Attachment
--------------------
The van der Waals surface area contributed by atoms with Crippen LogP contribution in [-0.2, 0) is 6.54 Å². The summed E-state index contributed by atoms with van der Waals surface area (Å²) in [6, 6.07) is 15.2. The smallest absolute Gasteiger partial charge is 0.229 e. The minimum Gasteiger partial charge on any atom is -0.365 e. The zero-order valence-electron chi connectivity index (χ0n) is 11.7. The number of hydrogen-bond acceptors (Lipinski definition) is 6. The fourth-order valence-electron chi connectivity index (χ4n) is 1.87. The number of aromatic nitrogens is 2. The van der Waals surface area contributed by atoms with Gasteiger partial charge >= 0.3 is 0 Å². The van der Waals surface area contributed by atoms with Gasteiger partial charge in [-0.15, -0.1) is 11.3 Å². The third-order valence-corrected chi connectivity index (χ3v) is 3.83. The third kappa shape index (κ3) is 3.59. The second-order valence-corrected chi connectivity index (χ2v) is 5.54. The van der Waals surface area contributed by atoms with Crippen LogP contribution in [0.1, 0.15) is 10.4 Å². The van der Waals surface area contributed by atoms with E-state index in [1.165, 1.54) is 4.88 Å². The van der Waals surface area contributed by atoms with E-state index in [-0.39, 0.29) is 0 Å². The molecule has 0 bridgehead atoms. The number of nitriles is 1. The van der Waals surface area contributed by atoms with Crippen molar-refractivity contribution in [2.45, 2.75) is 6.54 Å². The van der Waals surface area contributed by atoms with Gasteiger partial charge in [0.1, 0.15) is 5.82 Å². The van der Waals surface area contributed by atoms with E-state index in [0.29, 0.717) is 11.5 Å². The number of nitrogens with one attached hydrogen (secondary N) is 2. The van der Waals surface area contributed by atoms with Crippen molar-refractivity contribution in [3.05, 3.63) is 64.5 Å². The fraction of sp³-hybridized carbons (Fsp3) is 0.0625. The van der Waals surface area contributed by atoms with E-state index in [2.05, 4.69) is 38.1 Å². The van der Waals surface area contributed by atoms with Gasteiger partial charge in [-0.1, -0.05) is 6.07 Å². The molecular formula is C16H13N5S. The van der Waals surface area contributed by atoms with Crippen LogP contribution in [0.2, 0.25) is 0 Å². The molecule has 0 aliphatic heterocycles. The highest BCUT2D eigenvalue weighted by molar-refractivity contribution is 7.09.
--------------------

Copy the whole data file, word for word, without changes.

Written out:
The van der Waals surface area contributed by atoms with Crippen LogP contribution in [-0.2, 0) is 6.54 Å². The summed E-state index contributed by atoms with van der Waals surface area (Å²) in [6, 6.07) is 15.2. The smallest absolute Gasteiger partial charge is 0.229 e. The minimum Gasteiger partial charge on any atom is -0.365 e. The zero-order valence-electron chi connectivity index (χ0n) is 11.7. The number of hydrogen-bond acceptors (Lipinski definition) is 6. The fourth-order valence-electron chi connectivity index (χ4n) is 1.87. The number of aromatic nitrogens is 2. The van der Waals surface area contributed by atoms with Gasteiger partial charge >= 0.3 is 0 Å². The van der Waals surface area contributed by atoms with Gasteiger partial charge in [-0.15, -0.1) is 11.3 Å². The third-order valence-corrected chi connectivity index (χ3v) is 3.83. The third kappa shape index (κ3) is 3.59. The second-order valence-corrected chi connectivity index (χ2v) is 5.54. The van der Waals surface area contributed by atoms with Crippen LogP contribution in [0.1, 0.15) is 10.4 Å². The van der Waals surface area contributed by atoms with E-state index in [1.165, 1.54) is 4.88 Å². The van der Waals surface area contributed by atoms with E-state index in [-0.39, 0.29) is 0 Å². The molecule has 0 bridgehead atoms. The number of nitriles is 1. The van der Waals surface area contributed by atoms with Crippen molar-refractivity contribution in [2.45, 2.75) is 6.54 Å². The van der Waals surface area contributed by atoms with Gasteiger partial charge in [0.1, 0.15) is 5.82 Å². The van der Waals surface area contributed by atoms with E-state index in [0.29, 0.717) is 11.5 Å². The number of nitrogens with one attached hydrogen (secondary N) is 2. The van der Waals surface area contributed by atoms with Crippen molar-refractivity contribution in [3.05, 3.63) is 64.5 Å². The fraction of sp³-hybridized carbons (Fsp3) is 0.0625. The van der Waals surface area contributed by atoms with E-state index in [2.05, 4.69) is 38.1 Å². The van der Waals surface area contributed by atoms with Gasteiger partial charge in [-0.1, -0.05) is 6.07 Å². The molecular formula is C16H13N5S. The van der Waals surface area contributed by atoms with Crippen LogP contribution in [0.2, 0.25) is 0 Å². The molecule has 0 aliphatic heterocycles. The highest BCUT2D eigenvalue weighted by molar-refractivity contribution is 7.09.